The meeting with Luke Hellebronth went well, so did the meeting with Graham Tomlin. (Thank you for praying for me while I've been here and for my meetings with various people.)
As I am debriefing with myself and with the Lord, after what seemed like many days (and not just the few days that I've been here), certain items are becoming much clearer.
1. The Ethos of Hope. These were the actual words spoken by Graham Tomlin, the head of the theological school. He himself has been trying to isolate what exactly he would want to see after a student finishes his or her theological education. Graham's answer: HOPE. Hope for the students themselves as they venture into their calling. Hope for the churches they will be serving. And hope that God is doing great things locally and globally. Without hope no good change will take place.
2. Leadership Development. But without leaders, this hope cannot be sustained. And without hopeful leaders, no lasting transformation will take place. That is a factual statement. I've tended to think of leadership development "organically," meaning you don't intervene all that much in someone's growth as a leader. Some people, like hardly plants, manage to grow in whatever environment, while other, less hardly plants shrivel even in optimal greenhouse environments. Some people are born as leaders; some born as followers. The tricky thing is that some good "followers" become excellent leaders, while some obvious "leaders" are really not good leaders. My epiphany: I'm moving from "organic" to "cultivating." Picture, if you will, grapes: grapes grow "organically" in the wild (that's where they were originally discovered!) vs. grapes that are "cultivated" in places like the Bordeaux region. These cultivated grapes are just as hardy, actually even more so than native sorts, and they produce wonderful wine! The right, Spirit-directed, biblically grounded cultivation of leaders is one of our church's callings! [I will be addressing this topic (not grapes, but leadership) this coming Sunday in my message.]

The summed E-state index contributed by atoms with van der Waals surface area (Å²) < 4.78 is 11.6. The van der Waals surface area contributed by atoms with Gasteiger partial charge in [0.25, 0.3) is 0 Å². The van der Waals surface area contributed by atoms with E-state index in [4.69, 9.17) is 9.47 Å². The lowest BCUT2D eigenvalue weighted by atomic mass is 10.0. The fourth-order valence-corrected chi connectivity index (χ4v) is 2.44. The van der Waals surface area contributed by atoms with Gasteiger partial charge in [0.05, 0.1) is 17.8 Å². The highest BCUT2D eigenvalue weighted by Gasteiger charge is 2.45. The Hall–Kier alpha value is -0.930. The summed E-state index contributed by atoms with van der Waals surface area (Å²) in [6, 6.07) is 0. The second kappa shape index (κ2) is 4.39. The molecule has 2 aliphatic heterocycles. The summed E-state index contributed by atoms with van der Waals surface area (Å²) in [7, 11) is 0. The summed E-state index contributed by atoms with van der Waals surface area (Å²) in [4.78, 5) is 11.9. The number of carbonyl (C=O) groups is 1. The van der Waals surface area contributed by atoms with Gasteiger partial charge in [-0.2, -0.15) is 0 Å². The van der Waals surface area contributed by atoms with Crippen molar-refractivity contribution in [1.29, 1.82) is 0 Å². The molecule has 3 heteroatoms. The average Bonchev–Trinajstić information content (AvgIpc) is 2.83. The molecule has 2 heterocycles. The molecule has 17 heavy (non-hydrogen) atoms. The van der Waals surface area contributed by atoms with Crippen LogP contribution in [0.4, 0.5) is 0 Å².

3. Collaboration. The new generation of young people -- the emerging leaders -- more than previous generations, want to collaborate. They want to share. The "sharing" economy highlights this demographic fact, from airbnb, uber, social funding, etc. This is true in the Church. Sharing resources, doing things together, worshipping together. This co-laboring is actually a biblical model (the Acts community shared all things in common). Furthermore, the classic sign of Revival is united prayer movements, especially praying for revival to rescue and restore a city or a nation. This is beginning to happen in the DC area. The importance of collaboration is also traveling around the globe as different denominations and movements are linking arms to bring Hope to the world. "Acceleration by Association" in Bob's words.
Two Dispatches in one day are more than enough. But in truth, I am doing this as much for my own reflection and processing as well as for your enrichment. I hope you were enriched. Again, I couldn't help but thank the Lord that a tiny church like ours is moving in exciting ways with God in these last days. Thank you again for your prayers.